Meta-morphosis: A Facebook coming of age story

Meta – fresh off its 18th birthday – has already been thrust into adulthood, amidst the controversy of this week’s threat to pull services rather than comply with the recent Schrems II ruling. The parent company of Facebook, Instagram and WhatsApp has come up against its fair share of controversy in the past but still remains the leading social network across the globe, with over 2 billion people actively engaging with their apps and services every day.

We thought we’d take a moment to reflect on how far it’s come since it’s college campus birth all those years ago. Think of it as a slightly tamer version of that 18th birthday speech by your best friend who’s on his fifth Smirnoff Ice (I haven’t had a drink – it’s 10am). There have been highlights, misjudgments, experiments, multi-billion-dollar acquisitions, growth spurts and growing pains – all of which have culminated in an identity change and bold(er) ambitions for the future.

Who would have thought that 18 years ago a couple of privileged college kids looking to create a comparison site for female attractiveness would end up building a social network that would change the future of global communication? Well, it happened (for more insight into that side of things, I recommend you watch “The Social Network”).

Facebook has hit so many milestones since then. It was mid-childhood when the tech giant really ramped things up, including – but not limited to – the introduction of Facebook Timeline, a partnership with Skype to include video chat, the acquisition of Instagram and reaching 1 billion active users. Perhaps the biggest development of all, that has driven such a massive industry – and kept me in a job – was the design of mobile-only ads in 2012. This opened a world of opportunities for advertisers. The subsequent redesign of their newsfeed and the functionality to move from classified-style, right-hand column ads to much more prominent newsfeed ads was a revelation.

Another major milestone was the acquisition of WhatsApp in 2014, which meant that Facebook had now built a very lucrative family of apps, with a global influence over community-building, visual story-telling and private messaging.

Although the company’s birthday falls just short of Valentine’s Day, it hasn’t been all roses. Facebook has always been a trailblazer in the industry and with this comes the pushing of boundaries, which are a lot more giving in a sector where regulation struggles to keep up with rapid developments. One example was the introduction of Facebook Beacon – an advertisement system that sent data from external websites to Facebook to allow targeted advertisements and give users the ability to share their activities with their friends. Third-party data capture occurred even when users were not connected to Facebook and users weren’t given the option to block information from being sent to Facebook. Upon reflection this seems criminal, and indeed it was; becoming the target of a class-action lawsuit and being shut down within 2 years.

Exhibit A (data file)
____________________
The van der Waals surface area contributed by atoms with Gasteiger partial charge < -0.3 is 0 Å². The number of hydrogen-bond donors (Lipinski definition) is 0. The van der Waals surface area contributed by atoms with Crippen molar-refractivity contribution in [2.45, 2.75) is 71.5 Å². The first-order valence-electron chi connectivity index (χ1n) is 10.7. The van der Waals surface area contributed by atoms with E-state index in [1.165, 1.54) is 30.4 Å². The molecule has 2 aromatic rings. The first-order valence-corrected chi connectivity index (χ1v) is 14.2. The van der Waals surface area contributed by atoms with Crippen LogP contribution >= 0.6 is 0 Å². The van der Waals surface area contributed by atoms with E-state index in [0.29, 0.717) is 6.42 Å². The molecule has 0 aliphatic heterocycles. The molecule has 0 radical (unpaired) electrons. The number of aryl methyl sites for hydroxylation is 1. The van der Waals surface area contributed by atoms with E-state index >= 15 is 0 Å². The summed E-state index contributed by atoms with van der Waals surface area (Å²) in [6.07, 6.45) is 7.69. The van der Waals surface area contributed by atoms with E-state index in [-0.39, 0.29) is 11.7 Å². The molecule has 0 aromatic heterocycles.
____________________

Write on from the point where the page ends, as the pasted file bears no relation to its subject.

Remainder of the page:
Since then, there have been a few experiments that didn’t get off the ground (Facebook Paper) as well as some controversy (Cambridge Analytica), but all these challenges have pushed the platform to temper its rapid growth with more consideration, transparency and consumer choice.

Jump to the present day and the launch of Apple’s App Tracking Transparency prompt across all apps in 2021, allowing users to opt out of being tracked across associated platforms and websites. With this, Facebook’s advertising arm came up against one of its biggest obstacles since its inception, forcing the platform to make many adjustments to its optimisation, tracking, audience building and reporting. Now the perceived rebellious teenager – without much discipline – faced much more resilient boundaries than the fluid ones it has enjoyed for much of its life.

This, along with the introduction of Special Ad Categories (preventing discrimination in Housing, Employment, Credit and Socio-political advertising), has meant advertisers have had to act fast in educating clients, supporting changes in their business structures, and demonstrating what success looks like under these new guidelines.

From a Special Ad Categories point of view, the declaration of campaigns under this governance has impacted advertisers’ targeting options and areas of data capture. This has resulted in quite a significant broadening of audiences from an age and geographic point of view, but we’re seeing some positive results in the wake of this decision. This has required us to put more faith into the platform’s algorithms and double-down on variables we can control, such as working more first-party data, employing creative testing, and delivering varied messaging to appeal to different segments in our broader audiences.

On the performance tracking side, our focus is on helping clients implement Conversions API integrations and strengthening the signals that give greater reporting visibility now – and in anticipation of the changes to third party cookies. All-in-all, there’s plenty to be getting on with on a platform that has been a significant asset to our clients in terms of building communities and empowering customers.

When Facebook announced the introduction of parent brand – Meta – in November 2021, it was hard to tell just how customer/ advertiser facing the name would be. When Google underwent a similar change – with Alphabet – we didn’t see much impact, but it has become clear in the last week that Meta are committed to a big overhaul in communications, platform and product naming to reflect this change. That’s a lot of “find and replace” going on there, and this will no doubt continue until the only mention left of “Facebook” will be the name of the website itself and the app that millions of people’s fingers gravitate towards on their phone screen first thing in the morning and last thing at night.